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Discussion Starter #1
I have 2.5" x 3.25" x 7" coil springs on my MK1 front end but I want to raise the car back up with 10" springs. What weight rating do I need to purchase so my car won't bottom out like it does with the 7" springs?

I see lots of 2.5" x 10" springs on Summit Racing with many different ratings up to 450#.

Miles

1988 SC
 

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Unless you are out of adjustment on your threaded sleeves, you shouldn't need longer springs to raise the ride height, just make the adjustment at the spring perch.

What rate are your current springs? The number you are seeing is actually a spring rate (like 450lb/in), not a weight rating exactly.

You can either raise the ride height to prevent bottoming, or run stiffer spring rates at your current ride height.
 

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Discussion Starter #3
My springs are 7" long. Adjusted all the way up the spring still doesn't touch. There is no number on my springs.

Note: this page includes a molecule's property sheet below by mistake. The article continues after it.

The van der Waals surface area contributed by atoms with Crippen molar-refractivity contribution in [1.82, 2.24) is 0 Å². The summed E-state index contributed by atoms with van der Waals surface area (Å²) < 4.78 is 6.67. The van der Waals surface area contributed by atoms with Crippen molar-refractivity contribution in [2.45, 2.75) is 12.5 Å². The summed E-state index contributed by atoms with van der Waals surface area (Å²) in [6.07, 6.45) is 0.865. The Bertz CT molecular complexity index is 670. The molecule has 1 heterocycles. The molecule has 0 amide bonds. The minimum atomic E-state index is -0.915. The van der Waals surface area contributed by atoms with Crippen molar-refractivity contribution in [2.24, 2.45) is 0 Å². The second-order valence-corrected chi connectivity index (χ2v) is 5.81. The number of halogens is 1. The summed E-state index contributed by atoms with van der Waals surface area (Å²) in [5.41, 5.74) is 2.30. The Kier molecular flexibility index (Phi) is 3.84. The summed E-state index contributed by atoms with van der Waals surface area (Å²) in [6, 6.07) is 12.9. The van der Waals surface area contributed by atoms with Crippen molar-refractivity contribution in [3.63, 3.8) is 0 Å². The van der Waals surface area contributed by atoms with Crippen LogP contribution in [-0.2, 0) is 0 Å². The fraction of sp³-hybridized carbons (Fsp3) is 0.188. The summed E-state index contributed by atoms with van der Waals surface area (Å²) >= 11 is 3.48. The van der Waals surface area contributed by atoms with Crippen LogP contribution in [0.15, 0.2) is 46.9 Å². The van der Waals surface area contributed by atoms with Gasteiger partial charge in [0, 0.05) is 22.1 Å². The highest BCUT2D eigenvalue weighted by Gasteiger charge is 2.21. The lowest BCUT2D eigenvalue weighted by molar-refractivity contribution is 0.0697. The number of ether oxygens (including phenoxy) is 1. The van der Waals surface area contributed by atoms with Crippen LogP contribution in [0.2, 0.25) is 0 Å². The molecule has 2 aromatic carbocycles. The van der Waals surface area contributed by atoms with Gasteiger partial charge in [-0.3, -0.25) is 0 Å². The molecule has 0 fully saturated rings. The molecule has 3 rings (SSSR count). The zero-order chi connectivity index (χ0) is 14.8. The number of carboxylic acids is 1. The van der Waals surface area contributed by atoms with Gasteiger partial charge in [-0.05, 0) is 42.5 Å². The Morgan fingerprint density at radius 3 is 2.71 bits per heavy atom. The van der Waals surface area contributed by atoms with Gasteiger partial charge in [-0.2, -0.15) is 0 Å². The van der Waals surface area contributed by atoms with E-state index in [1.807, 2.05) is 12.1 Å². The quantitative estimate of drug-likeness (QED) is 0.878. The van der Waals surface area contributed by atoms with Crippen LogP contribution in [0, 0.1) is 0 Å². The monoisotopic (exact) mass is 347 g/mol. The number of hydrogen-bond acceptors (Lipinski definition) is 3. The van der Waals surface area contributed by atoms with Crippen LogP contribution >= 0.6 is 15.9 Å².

Miles
 

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Well, the springs may or may not be pre-loaded at full droop (that's what helper springs are for). Unless you also raise the ride height, longer springs won't change the pre-load situation. I know your goal IS to raise the ride height, but I just wanted to say this because it is a common mis-conception.

That said, 10" springs sound way excessive for a MKI. 8" springs are quite common, and if you don't adjust your perches should raise the ride height by 1". Are you really wanting to raise it more than that? Also, stiffer springs will raise the ride height some (assuming no perch adjustment, since they will compress less under the weight of the vehicle. But, without knowing your current rates, it's hard to know if we are going stiffer or softer.

I run 250f and 300r on my MKI, and find it to be a pretty decent all around setup. Not horribly uncomfortable for daily driving, and stiff enough to not feel like a boat on an autocross course. Too soft for any *serious* race use however.
 

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Discussion Starter #5